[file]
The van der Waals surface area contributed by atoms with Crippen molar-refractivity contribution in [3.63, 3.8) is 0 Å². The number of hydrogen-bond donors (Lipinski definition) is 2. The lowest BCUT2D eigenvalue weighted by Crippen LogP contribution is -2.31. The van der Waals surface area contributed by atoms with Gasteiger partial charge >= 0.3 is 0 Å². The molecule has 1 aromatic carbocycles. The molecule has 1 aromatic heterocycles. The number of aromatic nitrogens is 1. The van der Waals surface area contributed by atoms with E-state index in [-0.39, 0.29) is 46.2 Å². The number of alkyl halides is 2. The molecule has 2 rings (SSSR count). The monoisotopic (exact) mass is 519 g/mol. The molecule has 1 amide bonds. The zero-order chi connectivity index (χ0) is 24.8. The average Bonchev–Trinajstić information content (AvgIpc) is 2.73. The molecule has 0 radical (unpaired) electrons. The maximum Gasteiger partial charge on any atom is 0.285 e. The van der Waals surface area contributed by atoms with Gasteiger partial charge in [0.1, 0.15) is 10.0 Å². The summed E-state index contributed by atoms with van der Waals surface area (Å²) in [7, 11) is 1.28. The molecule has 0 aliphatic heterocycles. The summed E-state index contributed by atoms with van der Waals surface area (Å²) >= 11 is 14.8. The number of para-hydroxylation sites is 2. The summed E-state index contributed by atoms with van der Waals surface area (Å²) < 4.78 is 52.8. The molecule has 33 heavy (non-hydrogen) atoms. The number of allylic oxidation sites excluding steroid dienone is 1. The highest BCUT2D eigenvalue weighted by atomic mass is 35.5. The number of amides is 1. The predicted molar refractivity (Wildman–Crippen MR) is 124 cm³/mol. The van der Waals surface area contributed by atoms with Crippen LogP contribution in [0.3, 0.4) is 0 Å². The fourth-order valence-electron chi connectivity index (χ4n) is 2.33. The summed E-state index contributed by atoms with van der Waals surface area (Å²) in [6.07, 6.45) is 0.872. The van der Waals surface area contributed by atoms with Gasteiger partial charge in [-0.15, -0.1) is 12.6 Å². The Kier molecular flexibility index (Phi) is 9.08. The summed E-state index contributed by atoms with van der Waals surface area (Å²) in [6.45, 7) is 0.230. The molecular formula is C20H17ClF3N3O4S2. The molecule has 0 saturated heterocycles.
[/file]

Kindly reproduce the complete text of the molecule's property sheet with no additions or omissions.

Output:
The van der Waals surface area contributed by atoms with Crippen molar-refractivity contribution in [3.63, 3.8) is 0 Å². The number of hydrogen-bond donors (Lipinski definition) is 2. The lowest BCUT2D eigenvalue weighted by Crippen LogP contribution is -2.31. The van der Waals surface area contributed by atoms with Gasteiger partial charge >= 0.3 is 0 Å². The molecule has 1 aromatic carbocycles. The molecule has 1 aromatic heterocycles. The number of aromatic nitrogens is 1. The van der Waals surface area contributed by atoms with E-state index in [-0.39, 0.29) is 46.2 Å². The number of alkyl halides is 2. The molecule has 2 rings (SSSR count). The monoisotopic (exact) mass is 519 g/mol. The molecule has 1 amide bonds. The zero-order chi connectivity index (χ0) is 24.8. The average Bonchev–Trinajstić information content (AvgIpc) is 2.73. The molecule has 0 radical (unpaired) electrons. The maximum Gasteiger partial charge on any atom is 0.285 e. The van der Waals surface area contributed by atoms with Gasteiger partial charge in [0.1, 0.15) is 10.0 Å². The summed E-state index contributed by atoms with van der Waals surface area (Å²) in [7, 11) is 1.28. The molecule has 0 aliphatic heterocycles. The summed E-state index contributed by atoms with van der Waals surface area (Å²) >= 11 is 14.8. The number of para-hydroxylation sites is 2. The summed E-state index contributed by atoms with van der Waals surface area (Å²) < 4.78 is 52.8. The molecule has 33 heavy (non-hydrogen) atoms. The number of allylic oxidation sites excluding steroid dienone is 1. The highest BCUT2D eigenvalue weighted by atomic mass is 35.5. The number of amides is 1. The predicted molar refractivity (Wildman–Crippen MR) is 124 cm³/mol. The van der Waals surface area contributed by atoms with Crippen LogP contribution in [0.3, 0.4) is 0 Å². The fourth-order valence-electron chi connectivity index (χ4n) is 2.33. The summed E-state index contributed by atoms with van der Waals surface area (Å²) in [6.07, 6.45) is 0.872. The van der Waals surface area contributed by atoms with Gasteiger partial charge in [-0.15, -0.1) is 12.6 Å². The Kier molecular flexibility index (Phi) is 9.08. The summed E-state index contributed by atoms with van der Waals surface area (Å²) in [6.45, 7) is 0.230. The molecular formula is C20H17ClF3N3O4S2. The molecule has 0 saturated heterocycles.